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“Built to Code”

DSC_0092Owning a home that is built to code gives you access to many mortgage options and rebate programs, and can make it easier to sell your home when the time comes. But what does it mean to say a house is “built to code”?

A house is built to code when it meets the requirements set forth in local building code. Local building departments typically adopt the International Residential Code, designed to protect the health and safety of occupants.

The IRC regulates construction of houses, duplexes and townhouse units. It covers the whole building – from structural components such as floors, walls and roofs to mechanical, plumbing and electrical systems. It addresses common and conventional construction practices – and does not cover atypical, custom construction. However, the IRC is constantly being revised to address new technologies and practices as they become more common.

City building departments typically tailor the IRC to their location. For instance, in Fairbanks, city ordinance 5834 amends the code to clarify building type definitions and add requirements for carbon monoxide detectors. It also amends the sections on snow loads, ice barriers and flood loads to apply specifically to Fairbanks.

City building officials determine whether or not a house is built to code with a 3-step process. First, the code official inspects the building plans and identifies any code deficiencies. These issues will have to be revised before a building permit is issued. If the code does not address a technology or construction practice used in the building, the code official will decide as to whether or not adjustments should be made.

Second, the house must be inspected during construction – including foundation, walls, electrical system, mechanical system, ventilation system and more. Contractors must arrange inspections during certain construction milestones.  If the code official determines the house does not meet code requirements, contractors must bring it up to code before moving on.

At the end of construction, there is a final inspection and the city issues a certificate of occupancy.  At this point, the house is considered “built to code.”

While building code technically only applies to homes inside city limits, homes in the greater borough can also be inspected to receive a certificate stating they meet code if the homeowners need a mortgage or loan.  In this case, rather than going through the city building department, builders will have to consult with the International Council of Building Officials, a group of building inspectors.

What is Timber Frame Construction

Photo Courtesy Dave Miller

Photo Courtesy Dave Miller

Timber frame homes are characterized by large structural wooden beams visible throughout the interior. Timber-frame construction techniques have been in use for hundreds of years throughout the world, initially brought to North America by European settlers.

The skilled craft of timber framing remained common practice until the early 19th century, at which point both milling and construction methods shifted to machines and mass production. Advances in technology, such as large powered circular saws, enabled mills to quickly produce large quantities of smaller dimensional lumber, which could be more easily transported. In turn, mass produced smaller framing members made it possible to erect a home with only a small team of builders using “stick frame” construction techniques that remain relatively unchanged to this day.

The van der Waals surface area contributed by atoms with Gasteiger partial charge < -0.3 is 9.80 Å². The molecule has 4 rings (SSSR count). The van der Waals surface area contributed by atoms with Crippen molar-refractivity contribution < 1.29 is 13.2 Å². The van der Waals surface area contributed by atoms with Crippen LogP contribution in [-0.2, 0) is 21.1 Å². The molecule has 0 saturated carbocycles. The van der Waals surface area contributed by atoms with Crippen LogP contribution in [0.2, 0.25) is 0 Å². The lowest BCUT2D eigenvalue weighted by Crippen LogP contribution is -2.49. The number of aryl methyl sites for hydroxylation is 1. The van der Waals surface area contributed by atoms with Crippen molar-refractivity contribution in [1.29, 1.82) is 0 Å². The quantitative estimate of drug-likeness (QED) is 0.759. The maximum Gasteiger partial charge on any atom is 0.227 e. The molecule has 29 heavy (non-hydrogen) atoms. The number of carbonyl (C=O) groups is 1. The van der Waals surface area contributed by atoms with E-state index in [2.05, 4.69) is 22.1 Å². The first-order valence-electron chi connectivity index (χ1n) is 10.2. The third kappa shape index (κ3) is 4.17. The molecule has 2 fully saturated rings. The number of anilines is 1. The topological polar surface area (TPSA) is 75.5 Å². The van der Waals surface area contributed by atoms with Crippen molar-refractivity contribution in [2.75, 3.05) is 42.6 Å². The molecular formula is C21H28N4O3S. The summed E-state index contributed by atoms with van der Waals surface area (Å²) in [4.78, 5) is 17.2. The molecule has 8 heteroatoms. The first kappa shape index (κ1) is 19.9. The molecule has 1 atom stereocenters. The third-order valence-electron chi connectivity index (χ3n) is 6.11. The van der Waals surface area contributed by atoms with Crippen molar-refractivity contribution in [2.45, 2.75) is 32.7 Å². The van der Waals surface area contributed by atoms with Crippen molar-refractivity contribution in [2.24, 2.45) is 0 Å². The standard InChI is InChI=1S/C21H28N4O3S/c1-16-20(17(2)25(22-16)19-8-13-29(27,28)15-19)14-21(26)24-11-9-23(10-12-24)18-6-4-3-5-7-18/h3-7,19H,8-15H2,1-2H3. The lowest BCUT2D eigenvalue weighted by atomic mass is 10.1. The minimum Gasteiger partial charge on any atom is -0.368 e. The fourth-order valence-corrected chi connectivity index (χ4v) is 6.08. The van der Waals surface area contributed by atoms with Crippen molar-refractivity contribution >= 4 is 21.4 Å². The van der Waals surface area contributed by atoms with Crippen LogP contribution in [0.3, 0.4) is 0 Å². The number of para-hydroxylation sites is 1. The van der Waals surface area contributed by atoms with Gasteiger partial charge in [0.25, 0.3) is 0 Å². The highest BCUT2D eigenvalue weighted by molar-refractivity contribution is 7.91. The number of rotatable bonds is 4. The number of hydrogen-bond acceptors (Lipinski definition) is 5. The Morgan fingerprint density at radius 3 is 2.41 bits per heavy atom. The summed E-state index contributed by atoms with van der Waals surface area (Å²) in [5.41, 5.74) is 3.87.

While timber frame construction is still in use, it has evolved from the purely practical construction technique that it once was. Originally, timber framing was primarily structural, however in today’s homes, timber frame construction is also used to showcase the aesthetics of the timber frame substructure, since it remains exposed towards the home’s interior.

Many different tree species can be used for a timber frame, including Douglas fir, Sitka spruce, Eastern white pine, red cedar, oak and Interior Alaska white spruce. The trees are handcrafted or milled into large beams.

In the United States, there are several suppliers who cut custom beams according to a computer-aided design plan sent to them by a builder.

At the building site, the beams are assembled into a structural frame that is fastened together with a combination of carefully fitted interlocking wood joints and wooden pegs and splines. In a traditional timber frame, metal connectors of any kind are seldom used. A completed frame will contain combinations of dozens of types of joinery that make it unique.

For instance, some substructures are built like wooden furniture, where the connecting beams use mortise and tenon joinery, a process through which two beams are cut so that one has a square or rectangle opening (the mortise) into which the other beam (the tenon) fits exactly.

Usually, joints of this type are held together with exposed wedges or pegs and have the additional benefit of great strength. (A similar construction technique, post-and-beam, uses metal braces and bolts to connect beams.)

After the timber frame substructure is erected, it is enclosed, often using structurally insulated panels (SIPS), to complete the home’s envelope. Most timber frames homes have open interior designs to showcase their exposed architecture. Plus, interior walls are not needed for structural purposes.

Timber frame homes come in all sizes, from small cabins to expansive homes. While timber frame construction tends to cost more than traditional stick-frame construction, the extra planning, materials, and labor results in a truly unique and durable home.

Today, timber frame construction fills both a practical and artistic role in the building community by crafting a home that is both a shelter and a work of art.